News Story

Charter Schools Targeted By Veto To Protest At Governor’s Detroit Office

Regular district schools get raise but not charters, which have more poor and minorities

Vista Charter Academy in Grand Rapids has received an A on the latest report card from the Mackinac Center for Public Policy, which adjusts scores to reflect the challenges faced by students from different socioeconomic backgrounds.

As is true with most charter schools, the vast majority of the families who choose to enroll their children at Vista Charter Academy received some type of government social service benefits, and so are considered “economically disadvantaged.” Specifically, 94% of Vista’s 702 students were economically disadvantaged, and just 7% of the student body is white.

Gov. Gretchen Whitmer recently used her veto power to eliminate a $240-per-pupil funding increase for Michigan’s public charter schools, which was authorized in the annual school aid budget approved by the Legislature. Conventional public schools, by contrast, were not affected by the veto and will receive the $240-per-pupil increase.

Vista Charter Academy is one of many high-performing charter schools across Michigan, which often serve predominantly poor, minority students. On average, 75% of the students enrolled in Michigan charter schools were economically disadvantaged, compared to 47% of those enrolled in regular school district schools.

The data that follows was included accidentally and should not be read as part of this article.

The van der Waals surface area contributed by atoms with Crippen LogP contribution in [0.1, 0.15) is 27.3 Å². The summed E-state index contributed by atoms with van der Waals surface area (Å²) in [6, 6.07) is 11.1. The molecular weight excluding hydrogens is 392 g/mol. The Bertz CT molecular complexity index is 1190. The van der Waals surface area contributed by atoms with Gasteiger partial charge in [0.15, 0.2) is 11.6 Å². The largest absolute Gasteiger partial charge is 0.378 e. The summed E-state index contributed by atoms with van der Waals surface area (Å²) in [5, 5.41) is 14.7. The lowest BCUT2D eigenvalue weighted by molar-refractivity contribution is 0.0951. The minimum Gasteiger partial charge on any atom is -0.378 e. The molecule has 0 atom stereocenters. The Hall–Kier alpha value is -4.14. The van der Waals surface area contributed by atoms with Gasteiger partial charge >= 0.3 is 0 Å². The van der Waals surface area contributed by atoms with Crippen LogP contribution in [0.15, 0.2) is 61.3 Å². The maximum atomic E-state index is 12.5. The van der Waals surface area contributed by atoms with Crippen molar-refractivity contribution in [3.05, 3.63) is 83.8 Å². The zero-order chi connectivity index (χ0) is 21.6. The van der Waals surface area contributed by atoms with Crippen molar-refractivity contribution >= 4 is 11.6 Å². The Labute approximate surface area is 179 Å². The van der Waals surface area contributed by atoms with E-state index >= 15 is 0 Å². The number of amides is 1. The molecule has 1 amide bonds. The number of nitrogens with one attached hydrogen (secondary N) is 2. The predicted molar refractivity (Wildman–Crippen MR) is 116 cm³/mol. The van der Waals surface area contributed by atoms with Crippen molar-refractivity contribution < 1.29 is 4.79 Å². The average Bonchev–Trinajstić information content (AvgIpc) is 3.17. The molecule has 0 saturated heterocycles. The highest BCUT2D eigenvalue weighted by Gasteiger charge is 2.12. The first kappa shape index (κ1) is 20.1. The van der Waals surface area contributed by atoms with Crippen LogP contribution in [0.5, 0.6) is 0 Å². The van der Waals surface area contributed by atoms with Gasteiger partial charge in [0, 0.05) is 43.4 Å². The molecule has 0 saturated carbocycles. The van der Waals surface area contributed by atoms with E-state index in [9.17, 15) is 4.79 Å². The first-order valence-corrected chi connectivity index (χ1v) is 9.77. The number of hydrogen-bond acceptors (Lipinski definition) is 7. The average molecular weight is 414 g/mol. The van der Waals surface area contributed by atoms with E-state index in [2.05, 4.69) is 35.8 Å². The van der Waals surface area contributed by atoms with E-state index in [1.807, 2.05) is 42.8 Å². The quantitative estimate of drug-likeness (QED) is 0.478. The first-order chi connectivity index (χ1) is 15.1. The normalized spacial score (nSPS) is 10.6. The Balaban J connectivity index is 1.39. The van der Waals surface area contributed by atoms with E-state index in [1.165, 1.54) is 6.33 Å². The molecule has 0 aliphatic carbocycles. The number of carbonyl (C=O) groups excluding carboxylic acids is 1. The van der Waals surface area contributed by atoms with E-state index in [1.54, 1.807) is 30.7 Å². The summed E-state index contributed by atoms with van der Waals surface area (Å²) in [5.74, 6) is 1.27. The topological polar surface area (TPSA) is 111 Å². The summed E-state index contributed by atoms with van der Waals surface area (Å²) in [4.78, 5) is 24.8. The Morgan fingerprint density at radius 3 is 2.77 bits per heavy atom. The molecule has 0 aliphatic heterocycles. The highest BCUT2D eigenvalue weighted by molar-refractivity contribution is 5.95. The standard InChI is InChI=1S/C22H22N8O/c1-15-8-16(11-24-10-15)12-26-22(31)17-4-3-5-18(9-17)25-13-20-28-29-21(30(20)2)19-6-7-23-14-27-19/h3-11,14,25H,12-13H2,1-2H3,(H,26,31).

The Michigan Association of Public School Academies will hold a press conference outside Whitmer’s Detroit office on Monday. That is the first day the public charter schools feel the disparate impact of receiving less in state aid payments than situated district schools.

Buddy Moorehouse, spokesman for the association, said that legislative Republicans are expected to introduce bills to give charter schools the same per-pupil funding increase as district schools this year.

“The mechanisms are in place (to restore the funding),” Moorehouse said in an email.